• Through November, 4.5 million people (33% of the population) will require assistance, rising to 6.7 million people (49% of the population) through March.
  • Of those requiring assistance, 5.9 million are rural, including 489,000 (ex)-commercial farm workers. 850,000 urban residents also require assistance.
REGIONAL CONSOLIDATION
  • Zimbabwe is threatened with a major humanitarian crisis and possible famine due to serious food shortages caused by erratic rainfall, a declining economy, and recent policy changes
  • Malawi is suffering from structural food insecurity, exacerbated by two consecutive poor harvest. High levels of poverty leave many households with limited access to staple foods.
  • In Zambia, poor households in areas affected by drought face both physical food shortages and constrained access to food due to chronic poverty. There is growing concern over the threat of urban food insecurity.
  • While Lesotho is structurally dependent on food imports, declining productivity due to environmental degradation, couple with low purchasing power due to reduced labour opportunities are exacerbating food security conditions.
  • Although Swaziland is a lower-middle income country, consecutive poor harvest the past two years exceed the government and private sector capacities to fill the cereal gap.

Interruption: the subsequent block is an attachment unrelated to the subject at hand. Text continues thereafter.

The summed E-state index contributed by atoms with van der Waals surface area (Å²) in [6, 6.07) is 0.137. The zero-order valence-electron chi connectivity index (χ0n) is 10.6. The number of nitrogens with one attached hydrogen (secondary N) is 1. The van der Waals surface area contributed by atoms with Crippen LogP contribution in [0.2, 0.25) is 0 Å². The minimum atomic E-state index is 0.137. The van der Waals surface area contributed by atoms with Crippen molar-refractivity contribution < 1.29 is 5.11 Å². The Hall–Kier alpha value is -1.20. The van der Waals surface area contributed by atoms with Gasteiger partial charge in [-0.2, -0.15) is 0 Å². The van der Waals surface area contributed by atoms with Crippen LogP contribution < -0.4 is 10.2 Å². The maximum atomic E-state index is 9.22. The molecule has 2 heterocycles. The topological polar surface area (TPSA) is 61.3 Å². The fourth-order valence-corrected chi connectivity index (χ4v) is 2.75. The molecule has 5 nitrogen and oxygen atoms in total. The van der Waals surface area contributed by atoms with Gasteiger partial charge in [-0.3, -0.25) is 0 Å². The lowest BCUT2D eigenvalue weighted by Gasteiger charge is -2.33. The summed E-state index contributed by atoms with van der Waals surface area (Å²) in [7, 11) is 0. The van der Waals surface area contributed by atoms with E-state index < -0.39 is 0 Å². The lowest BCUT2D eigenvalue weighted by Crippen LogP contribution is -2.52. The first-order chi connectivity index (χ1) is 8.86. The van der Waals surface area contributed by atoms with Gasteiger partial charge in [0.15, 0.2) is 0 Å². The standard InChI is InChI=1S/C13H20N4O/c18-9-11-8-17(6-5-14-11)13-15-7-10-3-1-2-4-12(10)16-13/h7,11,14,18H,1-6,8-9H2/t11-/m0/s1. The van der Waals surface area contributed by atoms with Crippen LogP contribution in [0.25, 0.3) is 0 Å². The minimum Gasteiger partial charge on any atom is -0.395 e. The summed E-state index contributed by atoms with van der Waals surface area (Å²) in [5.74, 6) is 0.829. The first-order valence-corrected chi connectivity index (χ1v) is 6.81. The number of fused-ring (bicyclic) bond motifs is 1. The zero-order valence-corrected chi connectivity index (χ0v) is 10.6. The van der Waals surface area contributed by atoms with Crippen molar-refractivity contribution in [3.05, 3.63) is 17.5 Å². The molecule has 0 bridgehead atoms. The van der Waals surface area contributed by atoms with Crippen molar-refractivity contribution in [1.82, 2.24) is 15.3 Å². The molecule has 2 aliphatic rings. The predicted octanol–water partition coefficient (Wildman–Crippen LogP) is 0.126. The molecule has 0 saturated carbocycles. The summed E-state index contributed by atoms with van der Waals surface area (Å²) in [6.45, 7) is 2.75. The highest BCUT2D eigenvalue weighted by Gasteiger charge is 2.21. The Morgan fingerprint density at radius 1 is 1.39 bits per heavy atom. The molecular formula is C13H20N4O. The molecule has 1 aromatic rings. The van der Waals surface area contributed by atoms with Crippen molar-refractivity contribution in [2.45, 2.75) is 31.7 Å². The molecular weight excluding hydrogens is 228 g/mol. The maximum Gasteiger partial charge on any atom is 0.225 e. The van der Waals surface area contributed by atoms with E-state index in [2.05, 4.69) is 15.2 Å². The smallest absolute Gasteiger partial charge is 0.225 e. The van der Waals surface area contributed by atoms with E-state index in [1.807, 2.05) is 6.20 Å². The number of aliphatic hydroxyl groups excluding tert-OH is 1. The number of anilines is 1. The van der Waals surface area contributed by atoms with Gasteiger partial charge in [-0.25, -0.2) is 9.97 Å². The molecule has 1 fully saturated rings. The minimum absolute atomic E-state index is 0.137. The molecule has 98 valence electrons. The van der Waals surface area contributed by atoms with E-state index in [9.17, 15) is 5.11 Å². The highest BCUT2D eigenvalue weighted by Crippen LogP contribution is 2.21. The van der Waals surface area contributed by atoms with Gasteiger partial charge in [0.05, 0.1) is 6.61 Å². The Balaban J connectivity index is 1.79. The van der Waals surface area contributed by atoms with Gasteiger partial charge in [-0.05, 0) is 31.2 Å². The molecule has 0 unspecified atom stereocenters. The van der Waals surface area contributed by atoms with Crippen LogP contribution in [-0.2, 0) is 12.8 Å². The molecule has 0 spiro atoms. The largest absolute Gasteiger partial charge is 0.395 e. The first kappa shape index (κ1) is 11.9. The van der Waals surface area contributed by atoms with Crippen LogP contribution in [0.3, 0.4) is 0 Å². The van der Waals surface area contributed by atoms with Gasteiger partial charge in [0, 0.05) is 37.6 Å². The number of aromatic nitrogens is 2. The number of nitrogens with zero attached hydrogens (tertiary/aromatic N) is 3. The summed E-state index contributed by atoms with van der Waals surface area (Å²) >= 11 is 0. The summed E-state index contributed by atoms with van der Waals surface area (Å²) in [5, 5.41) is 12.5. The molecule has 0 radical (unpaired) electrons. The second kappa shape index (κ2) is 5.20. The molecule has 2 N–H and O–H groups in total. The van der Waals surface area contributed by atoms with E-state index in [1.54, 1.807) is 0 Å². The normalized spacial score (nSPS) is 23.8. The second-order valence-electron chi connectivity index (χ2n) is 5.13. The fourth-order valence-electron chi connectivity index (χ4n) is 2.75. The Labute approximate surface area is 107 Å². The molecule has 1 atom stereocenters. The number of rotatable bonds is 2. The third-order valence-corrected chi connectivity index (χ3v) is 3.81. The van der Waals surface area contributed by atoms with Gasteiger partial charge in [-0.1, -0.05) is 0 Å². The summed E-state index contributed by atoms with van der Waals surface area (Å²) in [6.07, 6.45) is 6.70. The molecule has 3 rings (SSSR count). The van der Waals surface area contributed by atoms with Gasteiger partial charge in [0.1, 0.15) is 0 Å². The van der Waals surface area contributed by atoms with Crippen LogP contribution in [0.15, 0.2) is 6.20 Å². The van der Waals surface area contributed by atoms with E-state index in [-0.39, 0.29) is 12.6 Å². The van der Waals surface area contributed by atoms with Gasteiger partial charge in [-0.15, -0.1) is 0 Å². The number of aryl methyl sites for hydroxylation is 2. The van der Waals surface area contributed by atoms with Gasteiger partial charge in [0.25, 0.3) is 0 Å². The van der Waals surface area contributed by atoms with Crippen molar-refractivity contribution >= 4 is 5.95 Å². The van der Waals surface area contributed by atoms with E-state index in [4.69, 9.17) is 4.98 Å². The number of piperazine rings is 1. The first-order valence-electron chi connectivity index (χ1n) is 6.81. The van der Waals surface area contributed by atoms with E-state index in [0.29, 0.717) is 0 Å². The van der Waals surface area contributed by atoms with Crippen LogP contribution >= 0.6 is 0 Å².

• Despite good production in key cereal producing regions of northern Mozambique, drought condition in some southern and central areas have lead to pockets of food shortages, with access constrained by poor infrastructure and high market prices.
What is the Current Food Security Situation at the National Level??
2001/02 CEREAL PRODUCTION (MT) compared with the past 5-year average


SOURCE: REWU, September 2002

2002/03 DOMESTIC CEREAL GAP AND IMPORT PROGRESS



POPULATIONS IN NEED OF EMERGENCY FOOD AID AND CEREAL REQUIREMENTS 1 September 2002 to 31 March 2003



PHASING UP OF NEED: REGIONAL TOTALS



What is the Current Food Security Situation at the Household Level??

CEREAL ENTITLEMENT and ACCESS
  • Cereal entitlement is current plus expected access to cereals (directly and indirectly).